Lydia is the most favorite child. She has her mother eyes that makes her stand out among her siblings. Has many great friends, put a smile on his father’s face when he saw her talking to them on the telephone. Smart and has high enthusiasm on science, her mother cheerfully helped her to learn more. Lydia is far from being lonely and excluded, yet there are so many things she never told to anyone.
Lydia is Dead. But nobody knows it yet.
Everything I Never Told You by Celeste Ngs
Those who haven’t read the synopsis as me might feel sorry for the tragedy happened in 1977 to this sixteen-year old girl. She is stranger to us yet death is universal and more often than not, familiar.
Mr. Cheong lives an unremarkable life: applied a college which he knew he would be approved in, got a conventional job, then married an indefferent woman named Yeong-hye. He believes that marrying her is a perfect decision. The only unusual thing about her is only that she doesn’t like wearing bra no matter where and what occasion. Apart from it, years of their marriage seemed just like what he thought: predictable—if not mediocre—as he always expects.
Until one day, his wife decided to stop eating meat right after having a bad dream. It’s really odd, because she and her family are really good at serving meaty South Korean dishes and it is one of the things that comes out of his mind while thinking about his family-in-law. How eloquent his wife’s and sister-in-law hands while cutting meats. That one bad dream leads to series of bloody nightmares which in turn distance her both to the world and her sense of self.
To fall in love with the title and the cover of this novel is easy. Those two match together unfortunately not with what they try to deliver. It’s far from easy to love the story they bring. I’m glad that I didn’t bought its paperback despite high rating it has. The cover should be a white man standing in front so he would seemed bigger, while there were people at his back and please make them blurry.
An eleven-year old Jule is the youngest of Moreau family. He has Liz; an outgoing eldest sister, and Marty; a rigid and smart older brother. From Jules’ point of view we will know all of the characters and their background stories. He was an outgoing boy until the suddent death not only took his parents, but also his upbringing and his relationship with his remained family off.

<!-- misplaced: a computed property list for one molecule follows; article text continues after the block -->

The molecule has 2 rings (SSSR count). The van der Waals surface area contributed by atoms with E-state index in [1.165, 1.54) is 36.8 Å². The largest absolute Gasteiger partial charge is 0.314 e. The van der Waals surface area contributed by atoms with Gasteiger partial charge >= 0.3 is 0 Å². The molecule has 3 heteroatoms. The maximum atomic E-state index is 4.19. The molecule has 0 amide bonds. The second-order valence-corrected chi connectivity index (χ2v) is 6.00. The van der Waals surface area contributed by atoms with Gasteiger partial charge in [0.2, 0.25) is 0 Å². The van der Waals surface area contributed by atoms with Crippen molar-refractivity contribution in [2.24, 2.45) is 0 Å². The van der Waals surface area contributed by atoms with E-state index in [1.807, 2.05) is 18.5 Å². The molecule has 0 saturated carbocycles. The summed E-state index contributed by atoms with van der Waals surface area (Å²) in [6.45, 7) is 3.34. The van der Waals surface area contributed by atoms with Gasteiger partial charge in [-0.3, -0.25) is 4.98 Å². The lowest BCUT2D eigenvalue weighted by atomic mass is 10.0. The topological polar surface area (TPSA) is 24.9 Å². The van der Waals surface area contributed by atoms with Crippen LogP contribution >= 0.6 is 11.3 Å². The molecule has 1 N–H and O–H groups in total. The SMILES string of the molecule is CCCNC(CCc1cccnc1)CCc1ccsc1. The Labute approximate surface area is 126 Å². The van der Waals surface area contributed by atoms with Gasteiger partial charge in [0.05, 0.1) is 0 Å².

One of the most beautiful book I have ever read. This book teaches us to contemplate on animal around us: from them we can learn how they tackle the problems we have. That each of us, whoever we are, including a whale, an orangutan or a squirrel, and absolutely, you, will find a way to solve the problems we have then move on, living our beautiful lives.
A middle-aged web designer named Scott lives in a small-town where words spread rapidly. That’s why he only tells his friend, Doctor Bob about strange phenomenon that happened to him. He’s losing weights although his looks stays the same. It doesn’t matter what cloths he wears or how heavy the things he bring to weight scale, his weight doesn’t change. Eat so many meals doesn’t help either. Only makes his beer belly fatter. Get more weird, his weight is steadily decreases.
Here, I’m easily connected with Minke. Not because like him, I’m also (at least have some) Javanese’s blood running through my veins, but because his love of writing, of observing, and by observing I don’t mean as a “I can’t participate because I’m an observer” fucking nonsense. Minke is a person I can get easily comfortable to speak my own chores, and listen to what he really thinks.
Because at his own complexities I know I find familiarity. Thank you for teaching me about inner justice, Minke, thanks also for your french friend for saying it. I love writing and reading and they feel as warm as my blanket. They are my inner childs and now I let them at play far, far away from what I thought as myself.